The first thing to remember is that the report is generated by database node if you are in a RAC environment. The left hand Target Navigation will show you what target node the report has been sourced from:
The report starts out with basic information about the environment the report was run in:
The first section we jump to, which we almost always jump to, is the top wait events:
I find it difficult to spend much time on anything that comes up under 10%, (at least its a pretty good rule of thumb to follow…) but as you can see, we are showing over 86% of the event waits on buffer exterminate.
If we go down to the second section we go to most often, the top SQL, we’ll see more verification of this issue:
For SQL_ID 67sjxrgv720p4, we can see that over 86% is spent on the wait event buffer exterminate.
We can also view the sessions involved with this SQL_ID and if there were any Blocked Sessions, that is listed in its own section. No blocked sessions here, so we can go onto more important research.
Objects are most impacted by the waits for this statement are also displayed and if this had been part of a stored procedure of other internally stored code, this would have been shown, again, in it’s own section.
At the bottom of the report, we see what top waits happened in succession during the time we chose to examine the ASH samples:
As you can see, the samples are all about one minute each of an approximate five minute examination of the ASH sample time. We can see at the 3pm time, (just as was displayed in the Top Activity) the impact of the buffer exterminate wait, then the wait for CPU and cluster GC waits post the “hit”.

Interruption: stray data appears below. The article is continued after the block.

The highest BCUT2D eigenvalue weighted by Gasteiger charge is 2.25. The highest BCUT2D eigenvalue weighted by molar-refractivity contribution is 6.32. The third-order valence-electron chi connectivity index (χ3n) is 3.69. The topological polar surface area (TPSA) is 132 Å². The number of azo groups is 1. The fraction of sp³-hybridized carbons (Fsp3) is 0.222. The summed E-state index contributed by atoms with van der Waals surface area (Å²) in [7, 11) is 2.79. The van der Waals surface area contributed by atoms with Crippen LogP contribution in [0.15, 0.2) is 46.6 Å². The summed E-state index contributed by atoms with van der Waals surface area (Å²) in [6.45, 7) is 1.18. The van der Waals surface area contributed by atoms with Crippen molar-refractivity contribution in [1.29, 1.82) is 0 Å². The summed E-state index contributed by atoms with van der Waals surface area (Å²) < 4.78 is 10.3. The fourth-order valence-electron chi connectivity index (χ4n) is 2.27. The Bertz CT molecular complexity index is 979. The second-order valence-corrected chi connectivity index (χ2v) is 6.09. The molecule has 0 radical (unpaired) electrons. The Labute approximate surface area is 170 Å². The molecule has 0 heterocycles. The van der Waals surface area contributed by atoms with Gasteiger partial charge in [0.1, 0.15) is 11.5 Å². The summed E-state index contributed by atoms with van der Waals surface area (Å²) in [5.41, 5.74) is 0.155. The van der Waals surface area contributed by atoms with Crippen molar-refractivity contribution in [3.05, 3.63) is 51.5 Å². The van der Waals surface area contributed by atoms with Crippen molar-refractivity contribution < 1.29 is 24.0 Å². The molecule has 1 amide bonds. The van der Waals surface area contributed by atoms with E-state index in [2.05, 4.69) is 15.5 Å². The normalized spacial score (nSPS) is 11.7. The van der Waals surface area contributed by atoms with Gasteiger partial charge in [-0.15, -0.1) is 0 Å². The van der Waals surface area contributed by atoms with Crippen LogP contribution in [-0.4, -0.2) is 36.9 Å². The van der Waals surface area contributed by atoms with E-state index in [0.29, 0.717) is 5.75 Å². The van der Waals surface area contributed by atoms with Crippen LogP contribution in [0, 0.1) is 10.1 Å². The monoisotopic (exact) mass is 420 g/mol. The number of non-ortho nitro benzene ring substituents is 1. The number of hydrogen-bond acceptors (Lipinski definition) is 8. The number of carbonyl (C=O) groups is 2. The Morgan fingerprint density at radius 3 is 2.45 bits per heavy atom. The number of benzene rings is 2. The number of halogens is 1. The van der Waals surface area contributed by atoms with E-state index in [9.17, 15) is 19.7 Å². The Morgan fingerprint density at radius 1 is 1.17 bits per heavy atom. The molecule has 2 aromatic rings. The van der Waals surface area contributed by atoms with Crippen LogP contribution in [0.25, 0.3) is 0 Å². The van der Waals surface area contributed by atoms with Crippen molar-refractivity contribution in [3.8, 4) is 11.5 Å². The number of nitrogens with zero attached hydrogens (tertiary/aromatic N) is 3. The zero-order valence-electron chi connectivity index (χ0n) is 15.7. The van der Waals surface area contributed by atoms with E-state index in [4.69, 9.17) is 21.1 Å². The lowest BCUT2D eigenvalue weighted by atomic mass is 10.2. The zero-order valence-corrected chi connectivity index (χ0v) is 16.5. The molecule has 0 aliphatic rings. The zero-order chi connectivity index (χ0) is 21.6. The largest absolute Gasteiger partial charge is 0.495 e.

So what is Buffer Exterminate? A lot of folks like to refer to this as “SGA Thrashing”- sounds lovely, doesn’t it? The wait event happens when a database uses Automatic Memory Management, (AMM) and the MMON background process decides to shrink the buffer cache and reallocate the memory to other areas of the SGA after advice from the memory advisors. A lot of DBAs haven’t been sold on AMM yet and I have to admit, I’m one of them. I only use it in small, non-important databases and often avoid setting it for any OLTP environment. One thing to keep in mind though, I’m more often in the EM12c world these days vs. working with memory allocation issues in DB12c, so I don’t have the experience in DB12c and multi-tenant to give an educated review of AMM with the new version.. 🙂
The above ASH Report should be enough to let you know that this database is impacted by current AMM settings during resize, but if you need to provide more information, you can do this in two ways:
Here’s a simple query to start:
SELECT parameter, initial_size, target_size, start_time FROM v$memory_resize_ops WHERE initial_size > = 0 and final_size > = 0 ORDER BY parameter, start_time;
Another choice is to set DB_CACHE_ADVICE to off and then set the db_cache_size directly.
And that concludes an example of how and why you would use an ASH report to investigate an issue in Oracle. Have a great day and as always, do everything you can to be bulletproof!
Today we’re going to review another great feature in the EM12c that you may not have realized was available. Once logged into a database target, click on the Performance menu and navigate to the Optimizer Statistics Console:
The new console page is clean, easy to navigate and has great access points to manage and monitor optimizer statistics for the given database target.
We’ll actually start at the bottom of the page with the Statistics Status and go up into the links. Viewing the graph, you get a quick and clear idea of the status of your statistics for the database target you are logged into. You can easily see if there are any stale stats that may be impacting performance and if there are any missing stats. You are shown how many objects are involved in the status category and can then move your way up into the links to review and manage your database statistics configuration.